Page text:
Beth Mercer pokes a finger in the mummy's box so I can take a photo. (Photo by Kirsten Koza)
Beth Mercer pokes a finger in the mummy’s box so I can take a photo. (Photo by Kirsten Koza)

Leo seems satisfied that the disheveled skeletal remains and broken skull are the solution to the mystery, as does the man we paid our two dollars to, to see the secret collection. I’m not an expert, but when I compare the images, I’m pretty certain it’s not the baby I’d been seeking. Where’s “Bones” inspiration and crime writer/forensic anthropologist Kathy Reichs when you need her?

I admit I’m jealous that someone might now own the baby mummy. I’d love to own a mummy, except Beth watched a documentary about a traveler who brought a piece of skeleton home as a souvenir and then got cancer. Leo says he doesn’t believe in such superstitions and nonsense as mummy curses. I don’t either, but cancer is a pretty big boogieman, and it’s enough to keep my fingers from filching a piece of skull with human hair from the desert. Of course, the thought of ending up in a Peruvian prison also keeps my hands in their pockets.

Nazca Lines — the hummingbird. Since I flew over the lines during the afternoon, I had to increase the shadows drastically in the photo. (Photo by Kirsten Koza)
Nazca Lines — the hummingbird. Since I flew over the lines during the afternoon, I had to increase the shadows drastically in the photo. (Photo by Kirsten Koza)

Nazca’s desert erupts with mysteries — from mummies below to one of the greatest archaeological mysteries on the planet which decorates the surface — the massive geoglyphs called the Nazca Lines, which include a hummingbird, a monkey and a person who looks a lot like an alien called “the astronaut.” There’s only one way to see these gigantic drawings properly, and that’s from above, in an airplane. Cessnas spiral over the lines from early morning until late afternoon.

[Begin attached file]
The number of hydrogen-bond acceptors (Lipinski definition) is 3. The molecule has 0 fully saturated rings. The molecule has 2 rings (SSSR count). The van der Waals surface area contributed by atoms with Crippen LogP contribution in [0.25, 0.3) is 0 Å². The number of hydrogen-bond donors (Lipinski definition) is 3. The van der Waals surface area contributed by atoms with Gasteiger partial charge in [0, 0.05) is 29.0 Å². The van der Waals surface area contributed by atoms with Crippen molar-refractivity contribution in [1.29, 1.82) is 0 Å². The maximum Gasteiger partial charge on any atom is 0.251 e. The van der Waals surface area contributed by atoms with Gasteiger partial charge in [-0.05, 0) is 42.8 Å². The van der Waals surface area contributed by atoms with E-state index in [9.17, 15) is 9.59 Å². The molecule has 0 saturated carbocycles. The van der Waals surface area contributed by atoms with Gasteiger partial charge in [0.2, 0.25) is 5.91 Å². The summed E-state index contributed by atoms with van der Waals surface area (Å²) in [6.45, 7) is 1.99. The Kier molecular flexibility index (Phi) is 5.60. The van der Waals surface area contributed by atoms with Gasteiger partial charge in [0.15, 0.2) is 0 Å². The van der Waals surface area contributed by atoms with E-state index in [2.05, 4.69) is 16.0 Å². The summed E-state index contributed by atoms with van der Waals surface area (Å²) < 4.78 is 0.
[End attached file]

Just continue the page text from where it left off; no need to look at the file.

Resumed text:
The lines were estimated to have been made by the Paracas and Nazca people between 900 B.C. and 600 A.D. The most outlandish theory as to the purpose of the lines came from Erich von Däniken, who theorized that the lines were made for extraterrestrials in his book “Chariots of the Gods.” Of course, Leo will tell you that this is nonsense — but nonsense can still be a thrill.

Paracas, Peru is south of Lima and north of Nazca. (Photo by Kirsten Koza)


 1. On the beaten Gringo Trail: Most tourists visit the Chauchilla Cemetery 30 kilometers south of Nazca. The mummies are a couple thousand years old, and one lady mummy even has a very well-preserved nipple visible on her saggy mummy breast. Some of the mummies were recovered from tomb-raiders from the nearby village who were given amnesty (no jail time) if they returned the bodies. These same villagers are now guardians of the cemetery, according to Leo.

Paracas, Peru is south of Lima and north of Nazca. (Photo by Kirsten Koza)
Paracas, Peru is south of Lima and north of Nazca. (Photo by Kirsten Koza)

2. Off the beaten Gringo Trail: if you want to visit the mummies in the garden shed, you’ll find them at a tiny private residence right by the entrance gates of Los Paredones ruins which are just a couple kilometers outside Nazca. You just shout over the gate to the dwelling’s occupants and ask to see the mummies. There is usually someone at home.

3. Flying over the Nazca Lines: if you want to take good photos, you need to do this flight in the morning, which is a lottery as they often delay flights at Nazca’s airport, or give preference to flights originating from Pisco’s airport. On the three occasions I’ve been there, this has happened. My morning flight ends up being in the afternoon when the sun washes out the landscape and winds blow sand obscuring the view of the lines. If you really want to see the lines, book a couple of days in Nazca in case of flight interruptions.

FOR MORE THRILLS: Read Part 2, “The Last Train Stop Before Machu Picchu” and Part 3, “Adventure Aboard Dawn on the Amazon.”